There’s potentially fertile ground in Spokane Valley for a farmers market, there’s only a question of where to plant the seeds.
On Tuesday, City Council members and staff zeroed in on parking lot property across from Valley Mission Park as a potential site where fresh food fans could congregate as there are no other similar ventures in the immediate area.
“The city is completely surrounded by farmers markets but none in the corporate area of Spokane Valley,” said Mike Stone, city parks director. “This suggests to me that one cold come in and be successful.”
Stone compared several other locations, including the horse arena at Valley Mission Park, Balfour Park on Sprague Avenue, the parking lot at the new city hall and at Castle Park at 34th Avenue and University Road. But these locations either lack parking, visibility, amenities like power or restrooms, or any combination thereof.
Stone said the Valley Mission south parking lot could be ready to go next year for under $10,000.
The only question is who would coordinate the effort. Most municipalities leave that work to someone else, Stone said, and there is currently no one on city staff with the knowledge or time to do it.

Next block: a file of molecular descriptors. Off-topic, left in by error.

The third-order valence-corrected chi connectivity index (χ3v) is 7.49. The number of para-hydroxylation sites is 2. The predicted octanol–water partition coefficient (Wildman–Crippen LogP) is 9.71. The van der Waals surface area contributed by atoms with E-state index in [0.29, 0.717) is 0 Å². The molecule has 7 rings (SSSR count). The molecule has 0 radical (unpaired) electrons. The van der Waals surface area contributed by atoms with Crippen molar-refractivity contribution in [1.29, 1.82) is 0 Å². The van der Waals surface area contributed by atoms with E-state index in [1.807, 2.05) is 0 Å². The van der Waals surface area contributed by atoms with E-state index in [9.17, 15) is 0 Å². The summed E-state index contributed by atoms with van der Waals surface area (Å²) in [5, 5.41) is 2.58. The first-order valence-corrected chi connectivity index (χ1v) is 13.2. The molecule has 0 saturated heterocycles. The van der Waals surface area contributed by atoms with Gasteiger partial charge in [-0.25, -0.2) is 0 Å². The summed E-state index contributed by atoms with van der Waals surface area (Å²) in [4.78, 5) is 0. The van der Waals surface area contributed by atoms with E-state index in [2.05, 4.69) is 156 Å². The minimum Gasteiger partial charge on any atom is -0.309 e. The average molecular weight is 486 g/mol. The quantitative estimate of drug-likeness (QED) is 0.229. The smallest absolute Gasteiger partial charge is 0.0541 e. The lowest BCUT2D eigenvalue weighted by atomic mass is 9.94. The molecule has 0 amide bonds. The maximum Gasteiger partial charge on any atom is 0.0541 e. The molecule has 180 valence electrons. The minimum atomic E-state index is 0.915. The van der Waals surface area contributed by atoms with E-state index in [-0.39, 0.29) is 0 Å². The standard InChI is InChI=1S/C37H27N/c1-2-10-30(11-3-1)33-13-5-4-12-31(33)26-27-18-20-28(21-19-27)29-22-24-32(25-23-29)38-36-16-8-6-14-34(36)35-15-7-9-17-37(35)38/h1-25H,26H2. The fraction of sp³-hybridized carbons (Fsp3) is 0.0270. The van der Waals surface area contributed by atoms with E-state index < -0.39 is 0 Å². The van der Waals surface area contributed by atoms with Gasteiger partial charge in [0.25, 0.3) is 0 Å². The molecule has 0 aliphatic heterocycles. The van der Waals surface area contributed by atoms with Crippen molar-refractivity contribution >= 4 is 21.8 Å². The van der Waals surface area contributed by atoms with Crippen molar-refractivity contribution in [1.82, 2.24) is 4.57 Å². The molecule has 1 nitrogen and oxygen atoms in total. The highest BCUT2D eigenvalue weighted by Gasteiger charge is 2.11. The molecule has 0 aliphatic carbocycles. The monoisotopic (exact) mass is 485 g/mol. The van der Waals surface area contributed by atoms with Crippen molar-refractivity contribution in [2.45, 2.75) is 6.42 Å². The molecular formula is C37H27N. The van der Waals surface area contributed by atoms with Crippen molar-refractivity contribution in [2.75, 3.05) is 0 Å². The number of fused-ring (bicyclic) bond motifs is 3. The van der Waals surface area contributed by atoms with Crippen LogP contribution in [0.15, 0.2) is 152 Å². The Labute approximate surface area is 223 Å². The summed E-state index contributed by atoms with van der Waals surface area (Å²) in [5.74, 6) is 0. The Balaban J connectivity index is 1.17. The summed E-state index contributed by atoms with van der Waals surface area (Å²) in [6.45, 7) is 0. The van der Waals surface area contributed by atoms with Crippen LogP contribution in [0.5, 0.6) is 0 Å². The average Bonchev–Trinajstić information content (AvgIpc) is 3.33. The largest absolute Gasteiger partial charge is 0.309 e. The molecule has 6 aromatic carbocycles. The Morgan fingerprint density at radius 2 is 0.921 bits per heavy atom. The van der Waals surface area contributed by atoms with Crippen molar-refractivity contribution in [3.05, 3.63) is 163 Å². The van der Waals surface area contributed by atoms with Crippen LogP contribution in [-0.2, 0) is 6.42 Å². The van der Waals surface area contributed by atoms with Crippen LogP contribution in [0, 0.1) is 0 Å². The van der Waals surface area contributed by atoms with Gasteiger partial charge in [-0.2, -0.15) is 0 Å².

“We’re ready to move forward in the next direction,” he said.
Council members said they wished for the city to stay out of the day-to-day workings of such an operation and basically just provide the space.
“The most successful is when the city stays out of it,” said Council Member Mike Munch.
Council Member Ed Pace, who helped form a farmers market in Chewelah, said the emphasis should be on growers and their produce, not on crafts or other vendors.
“It’s a farmers market,” he said. “Grow it yourself or don’t sell it.”
Deputy Mayor Arne Woodard concurred that the city should limit its involvement.
“If it moves organically, we can do this,” he said.
City staff will now gather more information to bring to the council on how to proceed.